“It just feels right,” Skerjanec reflected. “I spent 15 years in public education, and it just always felt like there was something else, something more; and when I finally realized that getting back to the Catholic intellectual tradition was where it was at, it was like a light bulb going off for me.”
Abbey Daly, a new teacher at the school who received a classical education at Wyoming Catholic College, said she has “discovered the importance of memorization” for her middle school classes at St. Anthony's, where she teaches literature, history, logic, Latin and grammar.
“That's been the most enjoyable thing for me: helping the kids in class memorize poetry, Latin forms, presidents, states,” she told CNA. Memorization is an important part of classical education, particularly for younger students, helping to develop intellectual virtues.
Daly explained the importance of classical education “not as a means of getting ahead in life, but as simply a way of being happy no matter what you do in life – farming, or driving a truck, or being a lawyer, whatever God is calling you to be. Latin, learning history this way, learning philosophy and logic, are helpful no matter what God is calling you to do.”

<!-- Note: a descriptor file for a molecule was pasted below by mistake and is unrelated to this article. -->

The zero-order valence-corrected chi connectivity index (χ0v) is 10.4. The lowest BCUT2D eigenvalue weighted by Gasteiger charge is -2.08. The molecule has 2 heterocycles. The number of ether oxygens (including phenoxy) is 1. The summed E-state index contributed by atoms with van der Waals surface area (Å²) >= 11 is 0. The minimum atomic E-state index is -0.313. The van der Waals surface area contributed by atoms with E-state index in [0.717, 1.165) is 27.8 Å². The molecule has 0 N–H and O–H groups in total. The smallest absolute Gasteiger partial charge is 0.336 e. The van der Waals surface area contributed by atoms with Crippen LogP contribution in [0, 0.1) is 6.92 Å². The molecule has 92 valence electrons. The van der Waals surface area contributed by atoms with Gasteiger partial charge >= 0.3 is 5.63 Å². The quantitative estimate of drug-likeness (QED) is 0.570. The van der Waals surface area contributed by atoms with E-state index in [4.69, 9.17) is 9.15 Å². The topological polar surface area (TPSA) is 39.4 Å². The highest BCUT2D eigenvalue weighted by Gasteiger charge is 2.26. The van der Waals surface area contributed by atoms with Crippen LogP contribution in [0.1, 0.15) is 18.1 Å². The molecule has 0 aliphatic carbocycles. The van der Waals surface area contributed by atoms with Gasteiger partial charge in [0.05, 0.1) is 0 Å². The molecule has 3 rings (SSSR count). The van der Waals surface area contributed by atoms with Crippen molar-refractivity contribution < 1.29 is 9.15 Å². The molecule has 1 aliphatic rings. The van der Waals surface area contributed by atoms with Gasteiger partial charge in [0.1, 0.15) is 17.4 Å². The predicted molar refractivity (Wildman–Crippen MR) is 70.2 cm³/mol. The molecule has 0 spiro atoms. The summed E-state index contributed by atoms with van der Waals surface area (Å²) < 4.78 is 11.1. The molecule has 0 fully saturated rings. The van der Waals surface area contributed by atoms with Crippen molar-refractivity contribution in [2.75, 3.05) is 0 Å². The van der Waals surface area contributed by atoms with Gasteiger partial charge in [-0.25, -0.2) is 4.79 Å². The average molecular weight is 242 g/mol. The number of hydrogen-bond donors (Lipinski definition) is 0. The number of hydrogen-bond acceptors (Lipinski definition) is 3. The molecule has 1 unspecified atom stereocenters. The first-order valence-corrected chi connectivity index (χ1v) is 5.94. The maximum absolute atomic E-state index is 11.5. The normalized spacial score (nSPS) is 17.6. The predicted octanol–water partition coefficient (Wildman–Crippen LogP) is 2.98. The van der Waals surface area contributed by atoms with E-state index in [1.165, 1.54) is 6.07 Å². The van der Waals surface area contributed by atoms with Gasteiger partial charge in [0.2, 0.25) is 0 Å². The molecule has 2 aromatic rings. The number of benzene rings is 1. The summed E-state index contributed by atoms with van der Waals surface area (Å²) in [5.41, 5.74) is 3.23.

Skerjanec said the school has been explaining its new classical curriculum to parents and parishioners, and hopes to boost enrollment in future years, especially by reaching out to communities around Sterling.
St. Anthony's is the only Catholic school on Colorado's eastern plains among the three dioceses serving the area. The nearest Catholic school is in Greeley, more than 90 miles away.
“No matter where you live, you should have the opportunity to send your kids to a Catholic school, whether it's in a busy place like the Front Range, or out here on the plains with a rural setting,” the principal said.
St. Anthony's “doesn't turn anyone away,” he noted, adding that this is what makes the school's financial planning so important: “we don't want to turn anyone away. Anyone who wants a Catholic education should get one.”
He called it a “blessing” that “while we see so many Catholic schools closing, we're still here, and our community still supports us.”
To stay open for the 2014-15 academic year, St. Anthony's set a goal of raising $600,000 last year. The school ended up raising $1.1 million.
“It truly solidifies the point that our community supports us,” Skerjanec said. “They think it's important that we're here, and we just need to get the word out to regenerate that support; but we cannot thank our benefactors enough for what they've done for us.”
“People from all over have supported us … we're very, very blessed and very thankful, and very humbled by it.”